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Saturday, May 10, 2014

Why I Hate Nostalgia (But Love Old Things)


Boys wore short shorts in the 70s! It was paradise!
Back in the 1970s, when I was just entering teenhood, Curtis Publishing published eight issues of a magazine called Nostalgia Illustrated.  I happened upon this magazine one winter's day in 1975 at a Cedar Rapids  Hy-Vee store.  Mae West on the cover was the attraction for me, but truth be told, I was in love with this magazine.  For the remaining four issues of Nostalgia Illustrated's short life I bought and devoured every word of every issue.  I read and reread each issue until it literally fell apart in my hands. A story about Wurlitzer jukeboxes?  Sign me up. Biographies of Fay Wray and Ann Miller?  You betcha! A feature about Fanny Brice?  You had me at Fanny!  


Like most of the American population in the 1970s, I was under the influence of an illness called "Nostalgia."  I was thirteen years old, but I was certain that there was a golden age, known vaguely as "The Past," or "The Good Old Days,"  and I had the misfortune to be born too late to experience it.  I'm not sure when I got over that kind of thinking. One of the major cultural forces of the 1970s was nostalgia, whether it was proto-hipsters and members of the gay community  who enjoyed objects from the past for their camp value, or people who were worn down by the cares of that horrific decade and simply longed for a better time.  Personally, the fabulous Hollywood sirens of the past (along with other things like comic books and my shameful, secret admiration of male teen idols) offered me a great deal of escape from my awful Junior High School experience. Because we only had four TV channels in Cedar Rapids in those days, we tended to only see the very best that Golden Age Hollywood had to offer, and were spared most, not all, of its more tawdry and mediocre product.  It was in the 1990s, when all of western culture suddenly became available online,  that  I realized how much of the ancient culture I had so venerated (sight unseen) was actually not very good.  Ninety per cent of everything is crap, right?  It was as true then as it is now.

Today, I see people my age, and younger, speak of the 1970s, the era of Watergate, and gas shortages, and double-digit inflation,  as if it was some kind of Eden.  These are people who lived through the time, but don't really remember it.  They remember the toys they played with, and the bikes they rode, and the TV shows they watched. They remember candy and Christmas trees, the first people they fell in love with, and the tiny swimsuits boys used to wear at the beach. If you grow up in the relative privilege of American suburbia, free of abuse and hunger, it's easy to remember your childhood  as a  lost paradise. But you weren't paying the bills, or worrying about getting laid off, or worried about getting shipped to Viet Nam. However if you were ten years old, it might seem like a paradise because it was the only time when you didn't have any real responsibilities.  It's easy to forget the bad things because, lucky you, you probably weren't even aware of them.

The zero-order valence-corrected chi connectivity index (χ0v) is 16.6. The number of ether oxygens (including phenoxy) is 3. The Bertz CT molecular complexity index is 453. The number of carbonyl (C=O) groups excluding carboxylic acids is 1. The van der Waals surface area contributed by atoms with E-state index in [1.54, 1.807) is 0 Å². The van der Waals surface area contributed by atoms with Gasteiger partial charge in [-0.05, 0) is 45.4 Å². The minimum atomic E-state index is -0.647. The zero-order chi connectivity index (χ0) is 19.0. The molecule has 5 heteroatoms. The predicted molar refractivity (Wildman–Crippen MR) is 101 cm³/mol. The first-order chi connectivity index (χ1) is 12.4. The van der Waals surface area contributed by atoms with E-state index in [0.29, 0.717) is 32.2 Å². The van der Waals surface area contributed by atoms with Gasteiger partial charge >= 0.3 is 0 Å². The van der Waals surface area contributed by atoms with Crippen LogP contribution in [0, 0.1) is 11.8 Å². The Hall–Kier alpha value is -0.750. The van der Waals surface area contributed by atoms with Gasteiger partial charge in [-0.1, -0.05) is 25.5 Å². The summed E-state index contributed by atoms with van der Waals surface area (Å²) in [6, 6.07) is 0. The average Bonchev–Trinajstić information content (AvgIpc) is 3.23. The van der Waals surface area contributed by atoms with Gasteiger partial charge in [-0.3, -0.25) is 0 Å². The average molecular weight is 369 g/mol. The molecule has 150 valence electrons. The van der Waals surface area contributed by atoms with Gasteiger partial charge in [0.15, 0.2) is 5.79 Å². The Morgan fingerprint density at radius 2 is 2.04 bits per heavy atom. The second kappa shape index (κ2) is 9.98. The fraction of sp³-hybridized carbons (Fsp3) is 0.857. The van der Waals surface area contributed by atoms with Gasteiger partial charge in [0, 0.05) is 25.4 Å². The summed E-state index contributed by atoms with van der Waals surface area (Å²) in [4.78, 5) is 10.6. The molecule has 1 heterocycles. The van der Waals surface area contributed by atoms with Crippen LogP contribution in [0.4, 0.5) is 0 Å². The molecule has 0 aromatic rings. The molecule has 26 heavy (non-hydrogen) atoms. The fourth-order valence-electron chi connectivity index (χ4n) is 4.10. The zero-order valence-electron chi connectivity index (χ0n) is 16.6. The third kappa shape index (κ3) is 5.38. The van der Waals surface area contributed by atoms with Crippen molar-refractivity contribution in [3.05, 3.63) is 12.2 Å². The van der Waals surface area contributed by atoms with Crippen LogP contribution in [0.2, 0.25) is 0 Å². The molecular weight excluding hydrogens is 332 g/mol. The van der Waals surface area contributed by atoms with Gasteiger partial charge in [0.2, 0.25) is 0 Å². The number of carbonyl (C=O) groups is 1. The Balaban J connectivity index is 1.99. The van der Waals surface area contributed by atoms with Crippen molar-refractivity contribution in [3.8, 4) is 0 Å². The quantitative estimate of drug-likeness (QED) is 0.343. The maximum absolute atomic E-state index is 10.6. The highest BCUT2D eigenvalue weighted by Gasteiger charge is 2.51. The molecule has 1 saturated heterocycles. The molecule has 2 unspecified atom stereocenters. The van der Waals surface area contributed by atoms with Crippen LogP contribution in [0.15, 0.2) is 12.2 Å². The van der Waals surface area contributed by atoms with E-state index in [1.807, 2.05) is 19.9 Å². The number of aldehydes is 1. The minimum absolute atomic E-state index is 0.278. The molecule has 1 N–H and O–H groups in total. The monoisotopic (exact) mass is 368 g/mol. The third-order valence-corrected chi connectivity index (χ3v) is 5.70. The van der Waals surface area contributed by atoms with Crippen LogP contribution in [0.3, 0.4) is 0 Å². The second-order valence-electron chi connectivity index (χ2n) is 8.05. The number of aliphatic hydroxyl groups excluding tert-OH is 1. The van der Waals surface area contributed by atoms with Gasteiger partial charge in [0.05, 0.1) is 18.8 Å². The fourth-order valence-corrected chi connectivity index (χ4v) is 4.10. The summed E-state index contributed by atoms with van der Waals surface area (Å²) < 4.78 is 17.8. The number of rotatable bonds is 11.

I'm not suggesting that we forget the past or write it off. There were beautiful things then, and ridiculous things, and things that were both at the same time. 


If you look at the artifacts of your youth, some of the things you thought were pretty groovy at the time (such as the word "groovy")  don't hold up very well at all. That doesn't mean you don't still have a fondness for them- I still occasionally listen to my old Partridge Family Albums- but it also doesn't mean that you should fool yourself into thinking that they are better than they are.



Of course there are things from the past that were, are, and always will be wonderful and perfect, but please don't let yourself think that they come from a wonderful and perfect  world. 

Probably the biggest pitfall of nostalgia is that its victims come to believe the lie that since everything from the past was wonderful, it can only follow that everything in the present must be comparatively crappy. It isn't true. It is true that things are different now.  Some things are better, some are worse.  But amazingly enough,  there is already nostalgia for the 1990s and the 2000s,  and there is a whole generation who will soon be wistfully remembering the 2010s, when music was better, fashion was better, food tasted better, and the world was sublime. 

Carpe diem.

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